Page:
June 9th, 2012

Murasaki Shikibu

MBC Producer: What’s the Fuss About?

MBC Producer: What’s the Fuss About?

MBC’s “Sesangbogi Sisigakgak” (Seeing the World, Minute by Minute) newsmagazine show is standing behind the controversial story it aired on May 28 about what it dubbed the “shocking reality” South Korean women face by dating men from other countries.

The show’s chief producer said Thursday he couldn’t understand why foreign residents in South Korea were upset by the five-minute report.

The report created anger and resentment in the expat community around the country. It became fodder for some of South Korea’s most-read expat bloggers.

A Facebook group started, called “Action Against MBC Korea And Their Racist, Biased ‘Reporting,’” and has drawn 8,000 members in the past week. Outside the MBC headquarters in Seoul, where reporters from MBC News have been on strike since January, a rotating group of Korean women and their foreign boyfriends and husbands, have run a silent protest of their own.

South Korean media, as happens in other countries, tend to scapegoat, deride and criticize foreigners for a variety of reasons, some real but many exaggerated. English teachers, in particular, get an outsized heap of criticism from the South Korean media, owing in part to the fact that, as elsewhere, scary stories about children get lots of attention. Many long-time expats have observed that foreigners are criticized less frequently by the domestic media in recent years.

So the MBC report, actually researched and filmed by an external company, may be something of an anachronism prompted in part by the fact that its reporters are on strike. It was egregious in its use of stereotypes, undeveloped assertions and presentation tricks (only one identified source and lots of hidden cameras and disguised voices) to convey its message.

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No Enbridge
  • romp

Why Did Harper Cut Canada's Library and Archives?

Why would the Harper government cut Canada's Library and Archives budget?

Heritage Minister James Moore explained the 10 per cent overall cut would not hurt the agency because records could be digitized and made available to Canadians via the Internet.

But the 2012 budget cut the digitization staff by 50 per cent.

If that doesn't add up, then let's examine some other reasons the Conservatives led by Stephen Harper may have decided to reduce public access to the nation's archival records.

1. Who needs national records when you have the Bible?

Stephen Harper has to satisfy his party's evangelical base.
As well, since 2006 Harper has been a member of Ottawa's Eastgate Alliance church, which is affiliated with the Christian and Missionary Alliance. The statement of faith of this church declares that:

"The Old and New Testaments, inerrant as originally given, were verbally inspired by God and are a complete revelation of His will for the salvation of people. They constitute the divine and only rule of Christian faith and practice."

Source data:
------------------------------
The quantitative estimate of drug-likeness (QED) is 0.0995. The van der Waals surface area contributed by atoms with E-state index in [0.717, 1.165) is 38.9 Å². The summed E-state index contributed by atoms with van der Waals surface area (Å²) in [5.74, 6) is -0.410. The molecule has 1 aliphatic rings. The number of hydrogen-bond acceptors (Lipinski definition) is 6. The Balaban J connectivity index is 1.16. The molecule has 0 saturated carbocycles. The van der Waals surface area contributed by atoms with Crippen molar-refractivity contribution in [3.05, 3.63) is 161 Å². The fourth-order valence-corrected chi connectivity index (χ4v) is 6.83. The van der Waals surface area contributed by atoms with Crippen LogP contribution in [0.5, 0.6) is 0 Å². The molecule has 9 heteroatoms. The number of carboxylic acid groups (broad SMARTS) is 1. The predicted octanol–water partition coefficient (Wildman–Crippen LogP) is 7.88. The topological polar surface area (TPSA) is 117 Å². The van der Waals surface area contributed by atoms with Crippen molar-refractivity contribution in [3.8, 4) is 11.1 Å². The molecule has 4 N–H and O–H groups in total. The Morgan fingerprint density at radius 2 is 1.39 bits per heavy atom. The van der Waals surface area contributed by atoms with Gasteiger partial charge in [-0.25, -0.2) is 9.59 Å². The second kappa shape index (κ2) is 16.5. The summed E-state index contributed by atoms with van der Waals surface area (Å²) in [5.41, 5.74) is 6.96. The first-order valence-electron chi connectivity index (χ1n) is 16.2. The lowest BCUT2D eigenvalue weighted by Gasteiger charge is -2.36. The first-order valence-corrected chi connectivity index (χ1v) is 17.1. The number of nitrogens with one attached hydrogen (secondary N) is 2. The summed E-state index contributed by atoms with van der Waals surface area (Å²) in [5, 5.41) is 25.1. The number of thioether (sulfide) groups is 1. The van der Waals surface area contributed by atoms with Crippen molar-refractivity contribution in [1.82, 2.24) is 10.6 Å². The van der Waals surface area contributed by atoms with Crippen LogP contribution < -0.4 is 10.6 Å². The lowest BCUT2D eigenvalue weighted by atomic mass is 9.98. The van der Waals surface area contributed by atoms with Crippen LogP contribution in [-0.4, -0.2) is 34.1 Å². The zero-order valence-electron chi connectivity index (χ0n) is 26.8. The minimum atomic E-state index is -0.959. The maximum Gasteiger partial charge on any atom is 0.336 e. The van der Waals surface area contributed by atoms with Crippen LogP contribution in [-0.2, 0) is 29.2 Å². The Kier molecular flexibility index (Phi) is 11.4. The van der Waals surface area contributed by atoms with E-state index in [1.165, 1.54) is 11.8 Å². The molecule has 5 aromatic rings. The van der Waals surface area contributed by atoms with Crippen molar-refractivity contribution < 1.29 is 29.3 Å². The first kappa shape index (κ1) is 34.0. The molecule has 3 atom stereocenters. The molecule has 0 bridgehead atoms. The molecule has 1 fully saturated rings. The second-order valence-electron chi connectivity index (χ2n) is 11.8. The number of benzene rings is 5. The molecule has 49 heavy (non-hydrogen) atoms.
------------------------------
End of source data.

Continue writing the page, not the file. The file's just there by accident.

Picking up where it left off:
Inerrant. Period. Goodbye archives.

2. Who needs facts if they screw up your favourite story?
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source

a more detailed look at the cuts: The Wrecking of Canada's Library and Archives
There's no profit in archives! The bottom line is that we don't know what will be a future historical document. So the greed and short-sightedness continues.
Calvin & Hobbes: Pure essence of evil
  • calybe

How the Obama administration is making the US media its mouthpiece

Over the past several weeks in the US, there has been a series of high-profile media scoops exposing numerous details about President Obama's covert foreign policy and counterterrorism actions, stories appearing primarily in The New York Times. Americans, for the first time, have been told about Obama's personal role in compiling a secret "kill list", which determines who will be targeted for death in Pakistan and Yemen; his ordering of sophisticated cyber-attacks on Iran's nuclear enrichment facilities; and operational details about the raid that killed Osama bin Laden.


Each of these stories revealed information clearly in the public interest and sparked important debates. But the way in which they were reported – specifically, their overwhelming reliance on Obama's own usually anonymous aides – raise longstanding and still troubling questions about the relationship between the establishment American media and the government over which it is supposed to serve as adversarial watchdog.


The Obama White House's extreme fixation on secrecy is shaped by a bizarre paradox. On the one hand, the current administration has prosecuted double the number of whistleblowers – government employees who leak classified information showing high-level official wrongdoing – than all previous administrations combined. Obama officials have also, as ACLU lawyers documented this week in the Guardian, resisted with unprecedented vigor any attempts to subject their conduct to judicial review or any form of public disclosure, by insisting to courts that these programs are so secretive that the US government cannot even confirm or deny their existence without damaging US national security.


But at the very same time that they invoke broad secrecy claims to shield their conduct from outside scrutiny, it is Obama officials themselves who have continuously and quite selectively leaked information about these same programs to the US media. Indeed, the high publicity-value New York Times scoops of the past two weeks about covert national security programs have come substantially from Obama aides themselves.


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Source: Guardian


OP: I think we should have a tag for drone strikes, since it seems to be a major thing the Obama administration loves to conduct.